The Arboretum supports a community garden that was started February 21, 2009. Since that time hundreds of volunteers have donated thousands of hours to help make the garden a success. The predominately student-run garden welcomes all of the UCF and Orlando community to come and dig in the dirt, learn about plants and grow their own food. Produce from the garden goes back to the volunteers and the UCF community. The garden is open to partnerships with organizations and accepts all kinds of donations; including organic plants, seeds, mulch and fertilizers. Please contact us if you are interested in making a donation.
THE GARDEN’S JOURNEY When a plot of land was granted for use as our garden, it was barren: an expanse of mulch and concrete debris. We leveled the area, and over the years we have added large amount of compost to amend the originally bare and sandy soil. The garden now fosters a diversity of seasonal crops, including tomatoes, lettuce, melons and cucumbers, broccoli, onions, sunflowers and a plethora of medicinal and culinary herbs. To accommodate the harsh summer months, the garden is planted with okra, eggplant, and red-drop hibiscus. Midway through summer 2011, a deer fence was erected around the garden to protect our tasty crops from the large and hungry deer population on campus. At the start of 2011 we began research on companion plants through the Research and Mentoring Program.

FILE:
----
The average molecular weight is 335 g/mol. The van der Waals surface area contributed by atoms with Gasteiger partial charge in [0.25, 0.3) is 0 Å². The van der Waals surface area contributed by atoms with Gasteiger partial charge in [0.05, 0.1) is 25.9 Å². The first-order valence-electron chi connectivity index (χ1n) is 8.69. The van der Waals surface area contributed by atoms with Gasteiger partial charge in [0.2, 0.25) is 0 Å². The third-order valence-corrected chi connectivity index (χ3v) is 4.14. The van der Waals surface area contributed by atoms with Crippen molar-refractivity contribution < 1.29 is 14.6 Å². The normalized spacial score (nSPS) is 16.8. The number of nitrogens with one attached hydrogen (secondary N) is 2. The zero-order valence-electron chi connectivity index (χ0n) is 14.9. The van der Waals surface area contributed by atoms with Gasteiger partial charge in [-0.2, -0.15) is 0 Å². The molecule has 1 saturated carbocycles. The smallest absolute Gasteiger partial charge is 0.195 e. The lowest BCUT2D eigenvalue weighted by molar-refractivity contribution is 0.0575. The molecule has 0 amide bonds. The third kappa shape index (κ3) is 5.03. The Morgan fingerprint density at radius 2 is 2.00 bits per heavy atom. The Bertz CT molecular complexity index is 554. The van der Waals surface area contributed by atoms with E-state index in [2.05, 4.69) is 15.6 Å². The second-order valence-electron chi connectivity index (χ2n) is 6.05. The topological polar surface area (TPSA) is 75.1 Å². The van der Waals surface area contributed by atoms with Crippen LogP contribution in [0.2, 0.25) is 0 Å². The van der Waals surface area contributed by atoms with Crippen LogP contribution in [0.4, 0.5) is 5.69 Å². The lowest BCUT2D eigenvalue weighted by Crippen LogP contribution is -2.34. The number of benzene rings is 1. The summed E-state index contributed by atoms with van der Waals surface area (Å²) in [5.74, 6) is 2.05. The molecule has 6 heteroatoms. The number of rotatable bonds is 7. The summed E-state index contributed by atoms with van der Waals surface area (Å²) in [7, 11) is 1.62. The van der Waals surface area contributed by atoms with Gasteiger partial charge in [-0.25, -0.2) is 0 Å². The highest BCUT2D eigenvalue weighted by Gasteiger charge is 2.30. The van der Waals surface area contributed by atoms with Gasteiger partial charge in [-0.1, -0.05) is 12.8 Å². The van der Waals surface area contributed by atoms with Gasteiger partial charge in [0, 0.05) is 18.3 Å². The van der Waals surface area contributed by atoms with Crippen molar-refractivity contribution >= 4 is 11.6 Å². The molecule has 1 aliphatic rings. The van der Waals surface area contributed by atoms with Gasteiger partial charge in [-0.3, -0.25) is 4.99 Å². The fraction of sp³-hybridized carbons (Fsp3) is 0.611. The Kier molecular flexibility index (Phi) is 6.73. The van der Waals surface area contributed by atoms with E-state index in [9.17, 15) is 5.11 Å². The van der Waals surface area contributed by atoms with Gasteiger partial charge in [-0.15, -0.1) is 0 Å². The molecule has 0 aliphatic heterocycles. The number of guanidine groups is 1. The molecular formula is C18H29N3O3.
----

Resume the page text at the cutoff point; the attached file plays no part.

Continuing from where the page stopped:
EDUCATION The garden hosts educational and volunteer projects for schools, groups of all ages, and children: past groups have included the UCF Creative Preschool, BoysTown, and various summer camps. Group members learn practical skills while engaging in garden activities. As stated in UCF’s mission, “Education is more than classroom experience;” education encompasses the outside world. If you are interested in any of these opportunities, please view our volunteer schedule or email us. Click Here for a copy of the Community Garden Brochure.
CULINARY BOTANY This course seeks to explore cultural food traditions and the connections between plants, people and health. It examines the preparation methods that enhance the nutritional value of the food. This course partners with the UCF Arboretum by growing some of these exotic cultural species in the Community Garden on campus.